The Times newspaper in the UK, in typical MSM style, labels US Envoy to the UN, John Bolton, a "right-winger" while UN Deputy Secretary-General Mark Malloch Brown is just called a "former journalist" in a report about Bolton's reply to Brown's disparaging of "middle America's" citizens in a speech the later made a few days before.
On a day when many in America are rejoicing at the death of the most wanted man in Iraq, Abu Musab al Zarqawi, a man who is responsible for countless deaths in Iraq and who made it his mission to spark civil war, CBS brought in a long time Bush administration critic to discuss its implications on this morning's "Early Show." Co-host
QUESTION: Let me ask you this, because I suppose another way of looking at this is if somebody hadn't flipped, if somebody hadn't tipped off everybody, Zarqawi would not have been targeted. So a lot of this is dependent on another terrorist, perhaps, wanting to see Zarqawi dead so that they could move into the created vacuum.
The US media continues to downplay the importance of the killing of Zarqawi by US forces. The headling on NPR's website:
Terrorist Zarqawi Is Dead; Iraq's Insurgency Is Not
A symbolic strike by U.S. forces may change little about the situation on the ground.
I'll bet Zarqawi and his aides found the strike a little more than, "symbolic."
From an online Q&A with Rita Braver of CBS News.
Who is the most fascinating person you've covered...
Bill Clinton is probably the most fascinating person I've ever covered ... because he is both brilliant and flawed. I have never met anyone more charming ... or more exasperating.
If you could change one thing about the profession of journalism, what would it be?
I'd like to see everyone who claims to practice journalism be held to the same standards of accuracy and fairness that broadcast network news divisions and major newspaper are held to.
Oh, that's precious. Don't ever change a thing, CBS News.
The MRC has been following the media’s reaction to the death of terrorist mastermind Abu Musab al Zarqawi all day. Much of the coverage has been focused on downplaying the significance of the event. Now we have a new angle. MSNBC anchor Milissa Rehberger hosted First Look, the early morning coverage of Zarqawi’s death.
Steve Lopez of the LA Times wants a cookie from conservatives after [his claim] the newspaper "both gutted and fileted" two democrats.
I'm just wondering why the paper hasn't gotten huzzahs from the professional gas bags who worked themselves into a frenzy three years ago over our equally tough reporting on a candidate named Arnold Schwarzenegger.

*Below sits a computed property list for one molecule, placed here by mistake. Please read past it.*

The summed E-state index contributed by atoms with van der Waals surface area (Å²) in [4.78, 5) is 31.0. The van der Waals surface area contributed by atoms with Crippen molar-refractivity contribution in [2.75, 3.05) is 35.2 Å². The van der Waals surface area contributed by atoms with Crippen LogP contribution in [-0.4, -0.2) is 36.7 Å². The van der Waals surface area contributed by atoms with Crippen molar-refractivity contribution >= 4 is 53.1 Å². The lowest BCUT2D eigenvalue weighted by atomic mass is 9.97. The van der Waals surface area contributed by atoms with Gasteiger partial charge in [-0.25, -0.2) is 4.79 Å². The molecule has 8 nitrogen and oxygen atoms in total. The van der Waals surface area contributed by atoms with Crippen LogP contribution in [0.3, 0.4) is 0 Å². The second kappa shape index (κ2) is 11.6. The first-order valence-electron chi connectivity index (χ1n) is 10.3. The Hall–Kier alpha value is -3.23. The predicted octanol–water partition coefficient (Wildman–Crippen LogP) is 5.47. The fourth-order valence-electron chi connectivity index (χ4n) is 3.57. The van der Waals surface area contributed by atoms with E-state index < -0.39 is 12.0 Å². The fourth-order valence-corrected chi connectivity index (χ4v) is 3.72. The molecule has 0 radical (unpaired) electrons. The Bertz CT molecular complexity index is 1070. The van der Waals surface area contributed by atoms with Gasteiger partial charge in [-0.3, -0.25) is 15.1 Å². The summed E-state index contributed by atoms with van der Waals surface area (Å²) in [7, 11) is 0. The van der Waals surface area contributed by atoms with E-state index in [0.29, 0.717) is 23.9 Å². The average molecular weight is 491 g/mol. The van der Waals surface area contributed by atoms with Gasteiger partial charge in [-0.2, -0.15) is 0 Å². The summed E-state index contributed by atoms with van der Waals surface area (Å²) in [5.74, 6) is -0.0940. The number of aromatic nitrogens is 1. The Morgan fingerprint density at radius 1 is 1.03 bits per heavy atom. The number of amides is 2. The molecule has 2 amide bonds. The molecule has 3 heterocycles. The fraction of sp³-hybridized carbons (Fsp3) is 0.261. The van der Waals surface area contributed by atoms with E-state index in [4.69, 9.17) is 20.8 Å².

First, the reason might have something to do with the fact that there were no republicans running in that race for the LA Times to "gut and filet." This was a primary. Let's see the Times do that when an election is at stake. Second, if you have to write an article pointing out that you finally took a pair of democrats to task, and beg for praise because of it, what does that tell us about your conscious and previous reporting?
Have John and Ken of radio fame weighed in on The Times' coverage? To be honest, I wouldn't know. I'd rather stick my head in a kettle drum and beat it with a soup spoon than listen to these guys... I called Ken Khachigian, my favorite GOP consultant, even though he worked with Richard Nixon and Ronald Reagan, to ask if he'd heard any Republicans complimenting The Times' tough coverage of Westly and Angelides.
So conservative pundits are "gas bags," you'd rather stick your head in a kettle drum and beat it with a spoon rather than listen to a conservative on the radio, and you called someone despite the fact that they worked for conservative Presidents. And with this dripping distain that flows newspaper-wide for anything right of MoveOn.org, you're looking for fairness accolades?!?!
When President Bush spoke live on the networks around 7:30 AM Eastern this morning, NBC News packaged its coverage as a "Special Report," meaning its NBC affiliates in the Central, Mountain, and Pacific time zones that hadn't started airing "Today" yet were showing this segment.
The number of laid off workers filing claims for unemployment plunged last week by the largest amount in eight months, but it might have been a statistical fluke.
Al-Zarqawi Tracked By Iraq Informants!
The AP reports:
Abu Musab al-Zarqawi, the most-wanted terrorist in Iraq who waged a bloody campaign of beheadings and suicide bombings, was killed when U.S. warplanes dropped 500-pound bombs on his isolated safehouse, officials said Thursday.
It would have been more correct for the AP to report: